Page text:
A Meeting of Minds - An Anne McCaffrey Discussion Forum

A Meeting of Minds - An Anne McCaffrey Discussion Forum (http://forums.srellim.org/index.php)
-   Talent: Pegasus, Tower & Hive, and Barque Cats (http://forums.srellim.org/forumdisplay.php?f=6)
-   -   Pegasus Trilogy (http://forums.srellim.org/showthread.php?t=8461)

kindan Nov 30 2011 01:31 PM

Pegasus Trilogy
 
Well, I just started on these books. Ever since Dragon*Con I've been making a concerted effort to expand my McCaffrey reading to everything she's written, and I just finished To Ride Pegasus last week, and am in the middle of Pegasus in Flight.

I'm definitely pleased with this series so far. It's good going in knowing that To Ride Pegasus is just a few short stories and not really one cohesive novel. In fact, I really am starting to like reading short stories that build off of one another like this, Ship Who Sang and Dragonflight. It's a really effective means of storytelling.

The first short story is a little misleading as the reader expects to really follow Henry Darrow, and it's disappointing that he only gets brief mentions ins subsequent stories, as much as Daffyd op Owen stands as a strong character in his own right. I'm left with the big question that was built up in that story: How did Henry Darrow die? Is that ever explained? He mentions his pre-cog but I don't believe I saw it resolved.

Other than that, I'm noticing a similarity in the way Anne writes her settings which is kind of fun, though my knowledge is only based off these two novels and I know there's a lot to go.

Here's what I found in terms of common motifs/themes/settings:

- The strong, female lead character in Rhyssa. That one's obvious since it's pretty much her signature thing.
- Telepathy. Here we have pure telepaths vs. the Pern telepathy with Dragons.
- A search for people with certain abilities, or in this case, Talent.
- A place where people of a certain fantastical class gather, Weyr or the Centers.
- The fantastical class of people (Dragonriders, Talents) are as a whole mostly altruistic and seem to be more noble than the average person.
- There's a fairly obvious and dim-witted "bad guy" who wants to harm/hold down the fantastical class. Fax in Dragonflight, The senator in Bridle for Pegasus whose name eludes me right now.

I'm not going for anything in particular with this list, just thought it'd be an interesting discussion starter. Sure there's some similarties I've missed as well.

Rianne Nov 30 2011 05:23 PM

Re: Pegasus Trilogy
 
I found To Ride Pegasus a little boring, but I really, really liked pegasus in flight. Pegasus in space was pretty good too. that's interesting that you found all those similarities, I have never thought about that.

D. M. Domini Nov 30 2011 09:25 PM

Re: Pegasus Trilogy
 
Yeah, you've hit on several of AMC's writing "trademarks". As you work through her other series, you'll see more patterns, such as the Lessa/Rowan/Killashandra character similarities thing, the F'lar/Jeff Raven/Lars Dahl thing, and the F'nor/Afra/Trag thing. (Killashandra, Lars, and Trag are from the Crystal Singer series, and Rowan, Jeff, and Afra from the Tower and Hive series, which is set about 300 years after the Pegasus series in the same universe.) (You could also argue that Sebell is a Lars Dahl lite.)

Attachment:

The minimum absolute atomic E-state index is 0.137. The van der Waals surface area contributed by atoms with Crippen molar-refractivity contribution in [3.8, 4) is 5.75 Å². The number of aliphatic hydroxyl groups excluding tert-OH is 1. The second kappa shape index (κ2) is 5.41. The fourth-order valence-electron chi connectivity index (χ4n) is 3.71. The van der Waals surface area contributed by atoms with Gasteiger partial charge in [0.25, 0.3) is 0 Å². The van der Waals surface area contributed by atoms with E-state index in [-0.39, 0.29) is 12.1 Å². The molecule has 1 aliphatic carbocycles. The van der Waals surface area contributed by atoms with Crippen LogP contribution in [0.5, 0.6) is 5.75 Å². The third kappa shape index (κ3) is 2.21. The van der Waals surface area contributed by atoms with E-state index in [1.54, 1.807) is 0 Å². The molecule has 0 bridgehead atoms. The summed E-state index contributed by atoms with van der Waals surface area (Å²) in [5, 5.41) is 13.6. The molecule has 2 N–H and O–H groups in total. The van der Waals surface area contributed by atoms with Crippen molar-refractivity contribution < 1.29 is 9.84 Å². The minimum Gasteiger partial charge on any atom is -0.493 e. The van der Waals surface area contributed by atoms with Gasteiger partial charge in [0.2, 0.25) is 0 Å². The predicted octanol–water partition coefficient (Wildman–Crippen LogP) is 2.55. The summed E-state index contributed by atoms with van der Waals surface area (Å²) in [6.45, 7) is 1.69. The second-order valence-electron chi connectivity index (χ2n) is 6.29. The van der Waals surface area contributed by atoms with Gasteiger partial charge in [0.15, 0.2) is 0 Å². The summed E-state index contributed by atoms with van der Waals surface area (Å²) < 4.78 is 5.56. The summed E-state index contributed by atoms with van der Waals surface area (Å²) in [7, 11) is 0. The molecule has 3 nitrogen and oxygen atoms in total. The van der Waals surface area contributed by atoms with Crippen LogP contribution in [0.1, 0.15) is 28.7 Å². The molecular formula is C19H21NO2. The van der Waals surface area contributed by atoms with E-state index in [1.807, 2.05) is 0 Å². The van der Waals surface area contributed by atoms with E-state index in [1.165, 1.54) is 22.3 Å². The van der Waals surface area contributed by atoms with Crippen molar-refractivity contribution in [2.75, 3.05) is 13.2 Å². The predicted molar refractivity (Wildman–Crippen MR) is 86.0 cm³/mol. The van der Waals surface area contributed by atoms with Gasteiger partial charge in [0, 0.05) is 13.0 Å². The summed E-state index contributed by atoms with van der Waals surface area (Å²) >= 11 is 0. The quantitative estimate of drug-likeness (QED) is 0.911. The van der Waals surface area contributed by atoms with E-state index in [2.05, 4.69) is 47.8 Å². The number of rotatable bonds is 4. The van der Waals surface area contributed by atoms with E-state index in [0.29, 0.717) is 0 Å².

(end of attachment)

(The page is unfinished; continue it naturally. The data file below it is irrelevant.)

To Ride Pegasus is my favorite Pegasus book, though, closely followed by Peagsus in Flight. I never got into Pegasus in Space all that much, though. I should probably re-read it; I did a very cursory, light read when it was published.

Brenda Dec 1 2011 12:13 PM

Re: Pegasus Trilogy
 
Anne's earlier SF books have a very different feel from her later ones. Not that it's bad, it's just a noticeable and interesting difference. There are also differences in her co-written books - the two with Elizabeth Moon are very distinct, for example.

kindan Dec 1 2011 01:56 PM

Re: Pegasus Trilogy
 
Quote:

Originally Posted by Brenda (Post 180871)
Anne's earlier SF books have a very different feel from her later ones. Not that it's bad, it's just a noticeable and interesting difference. There are also differences in her co-written books - the two with Elizabeth Moon are very distinct, for example.

Very true. Any author grows and makes more complicated/interesting stories, from what I can tell. Her early novels definitely feel much more like they've got a formula than the later ones. And that's just growing as a writer over time.

As far as the co-written ones, I think the differences are so big because it feels like it's the other authors' voices coming through much more than Anne's. I think for the majority of those it was written by the other author and sorta edited by Anne. Don't know that for sure, but that's what it seems like when reading them.